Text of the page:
A North Carolina Legend

Though the Tar Heels suffered a devastating defeat to the Wisconsin Badgers in the first round of the 2021 NCAA tournament, their greatest loss of the season came when their head coach for 18 years, Roy Williams, announced his retirement on April 1.

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Though the North Carolina Tar Heels suffered a devastating defeat to the Wisconsin Badgers in the first round of the 2021 NCAA tournament, their greatest loss of the season came when their head coach for 18 years, Roy Williams, announced his retirement on April 1. Williams, a Hall of Famer with 903 total wins, nine Final Four appearances, and three national championships, has built a truly legendary legacy from his 33 seasons of coaching at the University of North Carolina at Chapel Hill and the University of Kansas. In order to fully comprehend the significance of Williams’s retirement, one must first understand the immense impact he had on college basketball as a whole.

Williams’s first coaching stint was in 1973 at Charles D. Owen High School in Black Mountain, North Carolina. There, he coached boys’ basketball and golf for five years before moving to the University of North Carolina at Chapel Hill, his alma mater, to serve as an assistant for the illustrious UNC coach, Dean Smith. Williams’s stretch from 1978 to 1988 as an assistant coach included memorable moments such as the 1982 NCAA championship match, a game between UNC and Georgetown that featured a freshman named Michael Jordan—whom Williams had actually helped recruit—hitting a game-winning jumper to give Smith his first title. Williams’s time as a UNC assistant coach was an invaluable learning experience. However, his dream was always to become a head college basketball coach. After 10 long years of assisting the Tar Heels, he finally got his chance at the University of Kansas.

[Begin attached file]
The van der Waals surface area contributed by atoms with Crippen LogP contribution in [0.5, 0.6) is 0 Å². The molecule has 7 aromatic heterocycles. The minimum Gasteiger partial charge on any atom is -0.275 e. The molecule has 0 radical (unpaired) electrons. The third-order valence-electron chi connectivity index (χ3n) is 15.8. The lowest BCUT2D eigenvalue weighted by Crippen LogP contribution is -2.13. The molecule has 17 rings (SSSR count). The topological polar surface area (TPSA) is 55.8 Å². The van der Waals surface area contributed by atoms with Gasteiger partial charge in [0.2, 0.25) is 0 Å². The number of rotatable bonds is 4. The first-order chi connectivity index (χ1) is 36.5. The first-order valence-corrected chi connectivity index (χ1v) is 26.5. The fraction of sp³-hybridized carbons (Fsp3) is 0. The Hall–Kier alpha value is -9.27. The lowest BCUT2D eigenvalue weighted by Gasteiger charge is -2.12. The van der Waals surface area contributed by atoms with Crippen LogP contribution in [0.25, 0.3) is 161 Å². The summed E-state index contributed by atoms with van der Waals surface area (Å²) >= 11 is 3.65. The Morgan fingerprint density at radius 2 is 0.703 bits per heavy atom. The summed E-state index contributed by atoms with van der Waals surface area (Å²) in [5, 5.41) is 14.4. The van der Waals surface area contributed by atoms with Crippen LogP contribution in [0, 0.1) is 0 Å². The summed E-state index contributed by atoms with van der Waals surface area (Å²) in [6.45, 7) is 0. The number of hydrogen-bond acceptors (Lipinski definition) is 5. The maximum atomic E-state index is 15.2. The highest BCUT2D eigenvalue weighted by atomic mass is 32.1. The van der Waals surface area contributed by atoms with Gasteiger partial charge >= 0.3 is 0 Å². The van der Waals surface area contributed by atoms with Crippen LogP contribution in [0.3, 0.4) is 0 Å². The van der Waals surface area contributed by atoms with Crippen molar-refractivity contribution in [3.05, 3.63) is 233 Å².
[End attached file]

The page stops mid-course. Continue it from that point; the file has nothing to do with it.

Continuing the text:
Williams left North Carolina in 1988 to become the head coach of the Kansas Jayhawks. He coached at Kansas for 15 years (from 1988 to 2003), during which he had a record of 418-101. This statistic put him second on Kansas’s all-time wins list behind Phog Allen, though he has since been passed by current Jayhawks coach Bill Self. Under Williams, the team had several notable runs in the NCAA tournament, including four Final Fours and two national championship appearances. Kansas was the most victorious team in the 1990s, boasting a record of 286-60. “He won an insane amount of games and put us on an upward trajectory,” former KU guard Greg Gurley said. “Kansas fans should be indebted to [...] Williams forever.”

Williams was offered to return to North Carolina in 2000, when former UNC coach Bill Guthridge left the head coaching position vacant. Williams declined the first time, as he had grown attached to the Kansas Jayhawks. However, he couldn’t resist a second offer three years later and came home to his alma mater in 2003. Having already established himself as a high-caliber coach during his years at Kansas, Williams brought immediate success to the Tar Heels. Chapel Hill claimed the national title as UNC took down Illinois 75-70 in the NCAA finals in 2005. A year later, in 2006, Williams became the fastest coach to win 500 games, and in 2007, he was elected into the Naismith Memorial Basketball Hall of Fame. Continuing this pattern of success, Williams won two more championships with UNC in 2009 and 2017. He stayed with the Tar Heels until his eventual retirement and became the coach with the second most victories in UNC history. He is also the fourth all-time in wins among Division I coaches and has the sixth-highest winning percentage (.774) in NCAA history.